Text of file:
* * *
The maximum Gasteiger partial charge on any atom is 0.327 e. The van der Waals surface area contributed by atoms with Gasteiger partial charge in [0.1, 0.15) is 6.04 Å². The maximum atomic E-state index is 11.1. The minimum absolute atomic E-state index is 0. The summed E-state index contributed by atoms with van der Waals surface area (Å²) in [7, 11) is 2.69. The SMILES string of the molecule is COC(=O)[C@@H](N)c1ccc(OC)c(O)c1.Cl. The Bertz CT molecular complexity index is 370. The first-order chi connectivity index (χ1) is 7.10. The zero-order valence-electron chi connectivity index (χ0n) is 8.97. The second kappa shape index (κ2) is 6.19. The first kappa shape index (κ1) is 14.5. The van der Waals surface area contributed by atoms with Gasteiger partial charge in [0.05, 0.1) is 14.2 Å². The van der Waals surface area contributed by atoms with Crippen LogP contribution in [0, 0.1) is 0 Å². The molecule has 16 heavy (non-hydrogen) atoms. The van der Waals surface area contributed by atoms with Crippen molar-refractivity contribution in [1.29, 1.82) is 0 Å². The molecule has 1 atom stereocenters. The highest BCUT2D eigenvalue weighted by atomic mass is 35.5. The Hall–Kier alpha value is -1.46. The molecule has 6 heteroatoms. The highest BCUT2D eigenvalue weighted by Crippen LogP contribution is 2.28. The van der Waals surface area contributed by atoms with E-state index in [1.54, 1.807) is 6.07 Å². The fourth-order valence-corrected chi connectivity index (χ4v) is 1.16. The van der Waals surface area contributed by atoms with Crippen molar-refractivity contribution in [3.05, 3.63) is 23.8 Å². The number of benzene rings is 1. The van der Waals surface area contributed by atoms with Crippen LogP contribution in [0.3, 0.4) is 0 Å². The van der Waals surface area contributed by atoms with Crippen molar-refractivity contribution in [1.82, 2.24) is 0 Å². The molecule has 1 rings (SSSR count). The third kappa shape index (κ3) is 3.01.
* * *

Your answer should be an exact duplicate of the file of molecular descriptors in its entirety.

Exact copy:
The maximum Gasteiger partial charge on any atom is 0.327 e. The van der Waals surface area contributed by atoms with Gasteiger partial charge in [0.1, 0.15) is 6.04 Å². The maximum atomic E-state index is 11.1. The minimum absolute atomic E-state index is 0. The summed E-state index contributed by atoms with van der Waals surface area (Å²) in [7, 11) is 2.69. The SMILES string of the molecule is COC(=O)[C@@H](N)c1ccc(OC)c(O)c1.Cl. The Bertz CT molecular complexity index is 370. The first-order chi connectivity index (χ1) is 7.10. The zero-order valence-electron chi connectivity index (χ0n) is 8.97. The second kappa shape index (κ2) is 6.19. The first kappa shape index (κ1) is 14.5. The van der Waals surface area contributed by atoms with Gasteiger partial charge in [0.05, 0.1) is 14.2 Å². The van der Waals surface area contributed by atoms with Crippen LogP contribution in [0, 0.1) is 0 Å². The molecule has 16 heavy (non-hydrogen) atoms. The van der Waals surface area contributed by atoms with Crippen molar-refractivity contribution in [1.29, 1.82) is 0 Å². The molecule has 1 atom stereocenters. The highest BCUT2D eigenvalue weighted by atomic mass is 35.5. The Hall–Kier alpha value is -1.46. The molecule has 6 heteroatoms. The highest BCUT2D eigenvalue weighted by Crippen LogP contribution is 2.28. The van der Waals surface area contributed by atoms with E-state index in [1.54, 1.807) is 6.07 Å². The fourth-order valence-corrected chi connectivity index (χ4v) is 1.16. The van der Waals surface area contributed by atoms with Crippen molar-refractivity contribution in [3.05, 3.63) is 23.8 Å². The number of benzene rings is 1. The van der Waals surface area contributed by atoms with Crippen LogP contribution in [0.3, 0.4) is 0 Å². The van der Waals surface area contributed by atoms with Crippen molar-refractivity contribution in [1.82, 2.24) is 0 Å². The molecule has 1 rings (SSSR count). The third kappa shape index (κ3) is 3.01.